Dolutegravir Could Improve Severe Depression
Severe depression may be a side effect of dolutegravir treatment, the Dutch specialists think. They reported about two cases of rapid development of severe depression after initiation of therapy with doltegravir. In both cases, the patients didn’t have any problems with mental health before and in both cases, the symptoms disappeared after the therapy with dolutegravir was stopped.
Serious neuropsychiatric side effects rarely appeared in the clinical trials of dolutegravir, but in the clinical setting of the drug, the number of neuropsychiatric side effects was greater. So, last year, 14% of patients reported discontinuation of the drug.
The last two cases of depression were reported in middle-aged men in the Netherlands. The first man was 58 years old and recently learned about his HIV-positive diagnosis. A month after the diagnosis, he began taking therapy with a trill, after which depressive symptoms appeared. During the week, the patient felt depressed, and then he was diagnosed with acute depression. Therapy with triumeq was discontinued and replaced with elvitegravir, tenofovir and other drugs. A week after the replacement of the regime, his condition improved and he fully recovered after 20 days.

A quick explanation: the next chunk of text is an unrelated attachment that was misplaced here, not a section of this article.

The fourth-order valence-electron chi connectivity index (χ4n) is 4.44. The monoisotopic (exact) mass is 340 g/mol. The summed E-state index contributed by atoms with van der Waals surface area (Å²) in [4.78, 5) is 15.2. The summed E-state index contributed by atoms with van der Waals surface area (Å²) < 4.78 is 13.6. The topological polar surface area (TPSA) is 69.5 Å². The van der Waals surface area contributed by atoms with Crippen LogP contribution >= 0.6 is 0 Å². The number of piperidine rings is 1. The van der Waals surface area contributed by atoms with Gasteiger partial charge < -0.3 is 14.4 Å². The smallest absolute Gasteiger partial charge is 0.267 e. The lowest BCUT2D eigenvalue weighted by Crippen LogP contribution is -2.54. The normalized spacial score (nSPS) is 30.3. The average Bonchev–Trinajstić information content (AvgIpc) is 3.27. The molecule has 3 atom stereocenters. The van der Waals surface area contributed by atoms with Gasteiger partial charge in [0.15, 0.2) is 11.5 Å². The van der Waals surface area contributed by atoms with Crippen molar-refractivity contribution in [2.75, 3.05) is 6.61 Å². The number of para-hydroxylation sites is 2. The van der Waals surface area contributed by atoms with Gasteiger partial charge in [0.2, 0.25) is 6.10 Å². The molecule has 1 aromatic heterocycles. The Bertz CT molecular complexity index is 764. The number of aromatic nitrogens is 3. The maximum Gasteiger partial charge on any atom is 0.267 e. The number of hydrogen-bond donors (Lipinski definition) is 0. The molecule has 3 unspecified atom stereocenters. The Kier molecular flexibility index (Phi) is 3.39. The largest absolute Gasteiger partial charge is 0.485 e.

The second man was 52 years old, he switched to triumeq after efavirenz because of complaints of fatigue and fatigue. During the change, his viral load was undetectable, and the number of CD4 cells was normal. Two months after the initiation of triumeq, he was depressed, but he hid it from his attending physician. The patient continued dolutegravir for four months. The patient was visited by thoughts about suicide. After one of the suicide attempts, the man was hospitalized in a psychiatric clinic where he underwent a course of treatment.
“We are in need of clinical and pharmacokinetic studies to precisely define the overall performance of dolutegravir in clinical practice with regard to neuropsychiatric adverse events, particularly in populations usually underrepresented in clinical trials,” - said the authors of the study.